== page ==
Libya's civil war is being hindered by the sanctity of contracts

Libya Oil Fire

Stringer ./REUTERS

Gold, oil, money, land ... what is the ultimate source of power in 2015?


Reuters published a story Tuesday about how Libya's recognized government - which has fled to the east of the country after being forced out of the city of Tripoli by a rival government - is attempting to control the country's oil wealth by setting up its own national oil company (which is confusing because both are called the National Oil Company, or NOC).
This, however, is unlikely to happen, Reuters explains, because international buyers are wary of purchasing oil from an illegitimate "national" oil company.

Libya has one of the largest proven oil reserves in the world. Production tanked after the ouster of Muammar Gaddafi in 2011, but oil exports are still the major way that the government, or, rather, governments, have of paying the bills. These days, those bills seem to consist mostly of paying an army to fight the other government's army.

"Various rebel groups that opposed the dictator were put on the public payroll after his downfall and have refused to disarm," Reuters writes.

And thus, Libya is basically being held together by the central bank.

"The bank is one of the last institutions largely left untouched by the power struggle, paying public salaries across the country, including those of the armed groups on the state payroll who are fighting on both sides in the civil war," Reuters reported.The bank's stability seems to come from the fact that oil exports are such a huge source of revenue for both sides. And in order to export oil, you by and large have to follow the rules of the international financial system.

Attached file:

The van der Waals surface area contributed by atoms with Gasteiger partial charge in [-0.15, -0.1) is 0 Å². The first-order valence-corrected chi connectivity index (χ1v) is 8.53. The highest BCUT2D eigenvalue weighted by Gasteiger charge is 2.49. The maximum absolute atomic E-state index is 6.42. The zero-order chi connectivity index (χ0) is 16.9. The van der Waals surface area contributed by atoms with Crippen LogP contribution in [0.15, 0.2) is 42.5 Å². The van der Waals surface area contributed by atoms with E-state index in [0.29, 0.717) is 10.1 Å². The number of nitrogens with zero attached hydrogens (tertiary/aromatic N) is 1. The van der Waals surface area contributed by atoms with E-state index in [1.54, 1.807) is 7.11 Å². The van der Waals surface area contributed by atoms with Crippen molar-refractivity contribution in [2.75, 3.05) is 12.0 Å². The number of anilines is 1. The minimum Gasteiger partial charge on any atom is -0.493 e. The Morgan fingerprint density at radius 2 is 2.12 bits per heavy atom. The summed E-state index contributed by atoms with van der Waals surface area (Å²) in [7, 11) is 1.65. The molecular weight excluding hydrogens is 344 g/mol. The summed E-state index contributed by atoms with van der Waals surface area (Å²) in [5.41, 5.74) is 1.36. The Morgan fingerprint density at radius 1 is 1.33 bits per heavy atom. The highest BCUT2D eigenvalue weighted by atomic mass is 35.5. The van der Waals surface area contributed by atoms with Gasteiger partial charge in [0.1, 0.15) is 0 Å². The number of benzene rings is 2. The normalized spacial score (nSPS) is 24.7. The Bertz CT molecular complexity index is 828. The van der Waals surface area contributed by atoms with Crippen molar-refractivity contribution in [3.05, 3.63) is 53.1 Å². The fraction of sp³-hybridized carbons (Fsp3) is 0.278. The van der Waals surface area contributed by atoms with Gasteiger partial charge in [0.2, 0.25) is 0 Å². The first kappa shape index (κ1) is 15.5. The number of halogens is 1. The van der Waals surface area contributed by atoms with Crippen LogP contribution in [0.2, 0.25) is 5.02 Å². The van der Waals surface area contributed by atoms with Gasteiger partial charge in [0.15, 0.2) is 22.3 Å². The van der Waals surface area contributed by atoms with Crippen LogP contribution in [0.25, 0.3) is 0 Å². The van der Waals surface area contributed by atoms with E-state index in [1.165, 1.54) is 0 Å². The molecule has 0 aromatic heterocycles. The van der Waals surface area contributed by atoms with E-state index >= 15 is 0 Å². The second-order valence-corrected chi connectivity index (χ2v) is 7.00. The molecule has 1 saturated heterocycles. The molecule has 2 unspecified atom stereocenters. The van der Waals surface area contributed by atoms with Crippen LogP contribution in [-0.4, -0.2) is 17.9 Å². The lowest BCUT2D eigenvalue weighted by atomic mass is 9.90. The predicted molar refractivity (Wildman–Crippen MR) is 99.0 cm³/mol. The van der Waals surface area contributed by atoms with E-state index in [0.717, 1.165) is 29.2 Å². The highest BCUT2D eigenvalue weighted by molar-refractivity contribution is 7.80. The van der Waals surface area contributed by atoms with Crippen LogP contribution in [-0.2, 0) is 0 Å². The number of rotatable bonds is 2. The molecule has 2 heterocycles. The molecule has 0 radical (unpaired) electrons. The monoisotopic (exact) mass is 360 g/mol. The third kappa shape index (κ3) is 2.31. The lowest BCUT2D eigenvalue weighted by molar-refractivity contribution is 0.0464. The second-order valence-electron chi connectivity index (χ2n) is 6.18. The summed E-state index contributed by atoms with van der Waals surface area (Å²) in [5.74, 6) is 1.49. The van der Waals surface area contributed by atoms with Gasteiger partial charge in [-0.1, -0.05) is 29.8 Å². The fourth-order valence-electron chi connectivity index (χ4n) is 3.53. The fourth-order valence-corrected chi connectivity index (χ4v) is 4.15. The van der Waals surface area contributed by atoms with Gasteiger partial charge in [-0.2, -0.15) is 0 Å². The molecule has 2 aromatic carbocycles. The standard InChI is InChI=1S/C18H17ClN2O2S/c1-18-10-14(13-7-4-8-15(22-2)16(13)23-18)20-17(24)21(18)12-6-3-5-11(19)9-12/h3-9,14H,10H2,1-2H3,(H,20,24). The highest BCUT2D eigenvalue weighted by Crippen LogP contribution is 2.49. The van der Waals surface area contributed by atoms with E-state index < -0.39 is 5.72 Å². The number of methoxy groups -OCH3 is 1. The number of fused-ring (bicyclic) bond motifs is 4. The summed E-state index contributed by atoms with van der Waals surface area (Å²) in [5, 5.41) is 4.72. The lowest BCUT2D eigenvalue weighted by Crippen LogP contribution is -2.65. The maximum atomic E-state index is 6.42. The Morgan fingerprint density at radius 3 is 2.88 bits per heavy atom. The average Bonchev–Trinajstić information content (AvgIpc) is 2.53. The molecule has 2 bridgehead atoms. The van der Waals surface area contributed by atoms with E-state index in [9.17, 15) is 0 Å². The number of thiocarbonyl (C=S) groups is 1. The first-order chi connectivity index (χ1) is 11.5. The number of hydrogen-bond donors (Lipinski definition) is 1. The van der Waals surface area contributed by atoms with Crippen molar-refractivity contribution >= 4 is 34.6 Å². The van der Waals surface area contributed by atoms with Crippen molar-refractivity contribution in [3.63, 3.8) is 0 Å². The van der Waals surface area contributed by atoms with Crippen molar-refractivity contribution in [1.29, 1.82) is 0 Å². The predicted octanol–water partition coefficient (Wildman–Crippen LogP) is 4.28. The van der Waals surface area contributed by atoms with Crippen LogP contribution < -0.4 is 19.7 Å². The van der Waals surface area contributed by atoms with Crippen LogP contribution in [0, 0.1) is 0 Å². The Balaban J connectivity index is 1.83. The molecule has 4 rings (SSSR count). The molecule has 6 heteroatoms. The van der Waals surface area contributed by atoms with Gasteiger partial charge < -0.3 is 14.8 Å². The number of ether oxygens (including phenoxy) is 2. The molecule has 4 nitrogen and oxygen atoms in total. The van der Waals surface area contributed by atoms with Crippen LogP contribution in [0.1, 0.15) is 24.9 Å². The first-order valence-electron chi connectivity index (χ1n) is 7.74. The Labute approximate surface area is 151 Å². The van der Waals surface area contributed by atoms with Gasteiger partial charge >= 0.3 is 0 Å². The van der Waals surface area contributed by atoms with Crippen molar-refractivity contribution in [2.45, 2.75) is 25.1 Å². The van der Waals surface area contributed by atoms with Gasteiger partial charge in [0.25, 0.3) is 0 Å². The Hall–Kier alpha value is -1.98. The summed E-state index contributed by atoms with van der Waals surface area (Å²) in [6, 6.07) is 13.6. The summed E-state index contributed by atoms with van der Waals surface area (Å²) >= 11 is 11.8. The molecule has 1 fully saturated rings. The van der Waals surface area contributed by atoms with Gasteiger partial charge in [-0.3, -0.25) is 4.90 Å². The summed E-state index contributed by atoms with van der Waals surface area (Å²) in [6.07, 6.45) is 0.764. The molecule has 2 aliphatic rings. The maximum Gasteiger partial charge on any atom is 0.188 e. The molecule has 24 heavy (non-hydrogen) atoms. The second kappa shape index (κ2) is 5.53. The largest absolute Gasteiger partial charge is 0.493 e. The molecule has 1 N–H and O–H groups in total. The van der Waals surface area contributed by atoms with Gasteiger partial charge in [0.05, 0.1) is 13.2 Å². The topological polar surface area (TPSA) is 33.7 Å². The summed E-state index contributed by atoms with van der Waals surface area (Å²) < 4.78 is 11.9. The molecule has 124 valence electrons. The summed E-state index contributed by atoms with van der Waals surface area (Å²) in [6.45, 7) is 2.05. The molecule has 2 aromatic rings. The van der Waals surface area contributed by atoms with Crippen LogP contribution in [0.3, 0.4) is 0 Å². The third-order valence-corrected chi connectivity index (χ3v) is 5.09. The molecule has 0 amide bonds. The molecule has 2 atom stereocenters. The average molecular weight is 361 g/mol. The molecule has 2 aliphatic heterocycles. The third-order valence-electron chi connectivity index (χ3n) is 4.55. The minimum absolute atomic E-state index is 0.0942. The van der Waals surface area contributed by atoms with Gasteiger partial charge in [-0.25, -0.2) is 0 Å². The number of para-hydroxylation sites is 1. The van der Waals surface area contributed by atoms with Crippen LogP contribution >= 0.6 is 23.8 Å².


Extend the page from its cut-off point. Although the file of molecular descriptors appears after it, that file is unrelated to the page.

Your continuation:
And that means adhering to contracts!

This is nominally a story about the Libyan civil war. But really this is a story about contracts:

"Oil contracts... are signed with the (Tripoli) NOC and paid into central bank accounts," said Mattia Toaldo, policy fellow at the European Council on Foreign Relations.

"I don't think that materially the ...(eastern) government could change that without modifying these contracts," he said. "It'd have to assure to the companies that it is in fact in control, which is not the case."

Introducing a new payment system would mean breaking up the central bank, which has processed oil exports though accounts used by buyers for decades, and which is the only source of hard currency for the importers who feed Libya's 6 million people.

And while the government in the east may still be the officially recognized government, being forced out of the capital has had some downsides. Once again, the contracts:
Although Prime Minister Abdullah al-Thinni, now operating in the east, claims the authority to assert control over oil exports, those involved in the trade say it would be all but impossible for him to do so.

Thousands of documents, contracts, maps and geological sheets are stored in Tripoli at headquarters of the NOC and its subsidiaries, where hundreds of employees work.